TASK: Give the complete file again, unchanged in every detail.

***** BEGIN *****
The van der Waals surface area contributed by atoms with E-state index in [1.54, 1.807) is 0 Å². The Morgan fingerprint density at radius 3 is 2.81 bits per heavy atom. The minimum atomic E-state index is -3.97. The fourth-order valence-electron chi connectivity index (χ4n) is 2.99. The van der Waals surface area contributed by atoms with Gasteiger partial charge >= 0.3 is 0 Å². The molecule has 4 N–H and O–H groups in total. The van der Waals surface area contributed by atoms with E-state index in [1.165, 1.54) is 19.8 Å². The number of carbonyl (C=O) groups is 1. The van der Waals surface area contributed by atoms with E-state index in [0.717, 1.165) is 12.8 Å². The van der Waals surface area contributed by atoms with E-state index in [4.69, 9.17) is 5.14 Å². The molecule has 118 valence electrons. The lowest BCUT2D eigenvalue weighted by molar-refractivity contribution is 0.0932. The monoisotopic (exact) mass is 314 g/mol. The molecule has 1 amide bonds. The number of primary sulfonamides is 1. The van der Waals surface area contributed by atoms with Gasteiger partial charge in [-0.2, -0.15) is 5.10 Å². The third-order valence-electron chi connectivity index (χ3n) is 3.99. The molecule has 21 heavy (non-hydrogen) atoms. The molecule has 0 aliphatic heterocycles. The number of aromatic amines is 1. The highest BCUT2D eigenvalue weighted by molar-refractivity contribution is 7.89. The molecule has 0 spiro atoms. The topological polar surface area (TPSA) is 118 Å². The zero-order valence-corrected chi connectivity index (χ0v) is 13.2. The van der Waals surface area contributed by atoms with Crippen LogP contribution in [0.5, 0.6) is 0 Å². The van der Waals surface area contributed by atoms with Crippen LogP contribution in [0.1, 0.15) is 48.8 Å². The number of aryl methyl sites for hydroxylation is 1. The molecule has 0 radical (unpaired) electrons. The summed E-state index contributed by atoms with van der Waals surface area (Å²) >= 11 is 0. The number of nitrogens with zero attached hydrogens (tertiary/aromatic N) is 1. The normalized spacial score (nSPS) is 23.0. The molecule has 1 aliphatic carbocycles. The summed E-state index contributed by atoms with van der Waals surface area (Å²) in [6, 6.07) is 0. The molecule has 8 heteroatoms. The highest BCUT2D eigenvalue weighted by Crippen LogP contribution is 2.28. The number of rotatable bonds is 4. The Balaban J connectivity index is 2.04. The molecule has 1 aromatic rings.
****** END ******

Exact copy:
The van der Waals surface area contributed by atoms with E-state index in [1.54, 1.807) is 0 Å². The Morgan fingerprint density at radius 3 is 2.81 bits per heavy atom. The minimum atomic E-state index is -3.97. The fourth-order valence-electron chi connectivity index (χ4n) is 2.99. The van der Waals surface area contributed by atoms with Gasteiger partial charge >= 0.3 is 0 Å². The molecule has 4 N–H and O–H groups in total. The van der Waals surface area contributed by atoms with E-state index in [1.165, 1.54) is 19.8 Å². The number of carbonyl (C=O) groups is 1. The van der Waals surface area contributed by atoms with E-state index in [0.717, 1.165) is 12.8 Å². The van der Waals surface area contributed by atoms with E-state index in [4.69, 9.17) is 5.14 Å². The molecule has 118 valence electrons. The lowest BCUT2D eigenvalue weighted by molar-refractivity contribution is 0.0932. The monoisotopic (exact) mass is 314 g/mol. The molecule has 1 amide bonds. The number of primary sulfonamides is 1. The van der Waals surface area contributed by atoms with Gasteiger partial charge in [-0.2, -0.15) is 5.10 Å². The third-order valence-electron chi connectivity index (χ3n) is 3.99. The molecule has 21 heavy (non-hydrogen) atoms. The molecule has 0 aliphatic heterocycles. The number of aromatic amines is 1. The highest BCUT2D eigenvalue weighted by molar-refractivity contribution is 7.89. The molecule has 0 spiro atoms. The topological polar surface area (TPSA) is 118 Å². The zero-order valence-corrected chi connectivity index (χ0v) is 13.2. The van der Waals surface area contributed by atoms with Crippen LogP contribution in [0.5, 0.6) is 0 Å². The van der Waals surface area contributed by atoms with Crippen LogP contribution in [0.1, 0.15) is 48.8 Å². The number of aryl methyl sites for hydroxylation is 1. The molecule has 0 radical (unpaired) electrons. The summed E-state index contributed by atoms with van der Waals surface area (Å²) >= 11 is 0. The number of nitrogens with zero attached hydrogens (tertiary/aromatic N) is 1. The normalized spacial score (nSPS) is 23.0. The molecule has 1 aliphatic carbocycles. The summed E-state index contributed by atoms with van der Waals surface area (Å²) in [6, 6.07) is 0. The molecule has 8 heteroatoms. The highest BCUT2D eigenvalue weighted by Crippen LogP contribution is 2.28. The number of rotatable bonds is 4. The Balaban J connectivity index is 2.04. The molecule has 1 aromatic rings.